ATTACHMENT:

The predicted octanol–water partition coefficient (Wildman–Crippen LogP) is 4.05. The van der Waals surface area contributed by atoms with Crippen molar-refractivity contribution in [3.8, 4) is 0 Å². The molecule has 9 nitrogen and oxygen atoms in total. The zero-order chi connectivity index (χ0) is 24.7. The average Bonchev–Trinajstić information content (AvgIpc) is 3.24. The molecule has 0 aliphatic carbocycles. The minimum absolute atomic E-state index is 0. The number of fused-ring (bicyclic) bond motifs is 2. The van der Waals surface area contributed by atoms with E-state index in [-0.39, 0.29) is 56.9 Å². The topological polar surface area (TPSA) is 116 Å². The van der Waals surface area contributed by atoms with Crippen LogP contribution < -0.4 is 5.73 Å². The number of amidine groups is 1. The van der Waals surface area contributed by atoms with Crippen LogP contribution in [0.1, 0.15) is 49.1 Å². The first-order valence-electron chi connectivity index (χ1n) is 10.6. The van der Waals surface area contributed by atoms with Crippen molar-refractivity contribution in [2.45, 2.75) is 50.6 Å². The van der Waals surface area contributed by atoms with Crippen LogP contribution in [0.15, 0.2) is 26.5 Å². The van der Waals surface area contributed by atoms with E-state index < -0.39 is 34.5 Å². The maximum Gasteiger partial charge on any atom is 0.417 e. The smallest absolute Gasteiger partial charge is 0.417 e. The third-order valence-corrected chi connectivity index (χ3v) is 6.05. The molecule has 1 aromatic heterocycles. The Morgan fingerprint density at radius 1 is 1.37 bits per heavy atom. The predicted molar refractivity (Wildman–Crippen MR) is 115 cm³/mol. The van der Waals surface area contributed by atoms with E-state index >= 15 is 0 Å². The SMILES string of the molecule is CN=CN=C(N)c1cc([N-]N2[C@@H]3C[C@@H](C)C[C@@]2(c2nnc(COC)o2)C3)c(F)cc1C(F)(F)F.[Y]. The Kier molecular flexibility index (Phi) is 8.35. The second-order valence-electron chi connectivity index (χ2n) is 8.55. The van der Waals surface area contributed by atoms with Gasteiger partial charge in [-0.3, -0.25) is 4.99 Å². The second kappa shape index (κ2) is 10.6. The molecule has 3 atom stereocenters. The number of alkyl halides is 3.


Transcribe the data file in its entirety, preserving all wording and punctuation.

The predicted octanol–water partition coefficient (Wildman–Crippen LogP) is 4.05. The van der Waals surface area contributed by atoms with Crippen molar-refractivity contribution in [3.8, 4) is 0 Å². The molecule has 9 nitrogen and oxygen atoms in total. The zero-order chi connectivity index (χ0) is 24.7. The average Bonchev–Trinajstić information content (AvgIpc) is 3.24. The molecule has 0 aliphatic carbocycles. The minimum absolute atomic E-state index is 0. The number of fused-ring (bicyclic) bond motifs is 2. The van der Waals surface area contributed by atoms with E-state index in [-0.39, 0.29) is 56.9 Å². The topological polar surface area (TPSA) is 116 Å². The van der Waals surface area contributed by atoms with Crippen LogP contribution < -0.4 is 5.73 Å². The number of amidine groups is 1. The van der Waals surface area contributed by atoms with Crippen LogP contribution in [0.1, 0.15) is 49.1 Å². The first-order valence-electron chi connectivity index (χ1n) is 10.6. The van der Waals surface area contributed by atoms with Crippen molar-refractivity contribution in [2.45, 2.75) is 50.6 Å². The van der Waals surface area contributed by atoms with Crippen LogP contribution in [0.15, 0.2) is 26.5 Å². The van der Waals surface area contributed by atoms with E-state index < -0.39 is 34.5 Å². The maximum Gasteiger partial charge on any atom is 0.417 e. The smallest absolute Gasteiger partial charge is 0.417 e. The third-order valence-corrected chi connectivity index (χ3v) is 6.05. The molecule has 1 aromatic heterocycles. The Morgan fingerprint density at radius 1 is 1.37 bits per heavy atom. The predicted molar refractivity (Wildman–Crippen MR) is 115 cm³/mol. The van der Waals surface area contributed by atoms with E-state index >= 15 is 0 Å². The SMILES string of the molecule is CN=CN=C(N)c1cc([N-]N2[C@@H]3C[C@@H](C)C[C@@]2(c2nnc(COC)o2)C3)c(F)cc1C(F)(F)F.[Y]. The Kier molecular flexibility index (Phi) is 8.35. The second-order valence-electron chi connectivity index (χ2n) is 8.55. The van der Waals surface area contributed by atoms with Gasteiger partial charge in [-0.3, -0.25) is 4.99 Å². The second kappa shape index (κ2) is 10.6. The molecule has 3 atom stereocenters. The number of alkyl halides is 3.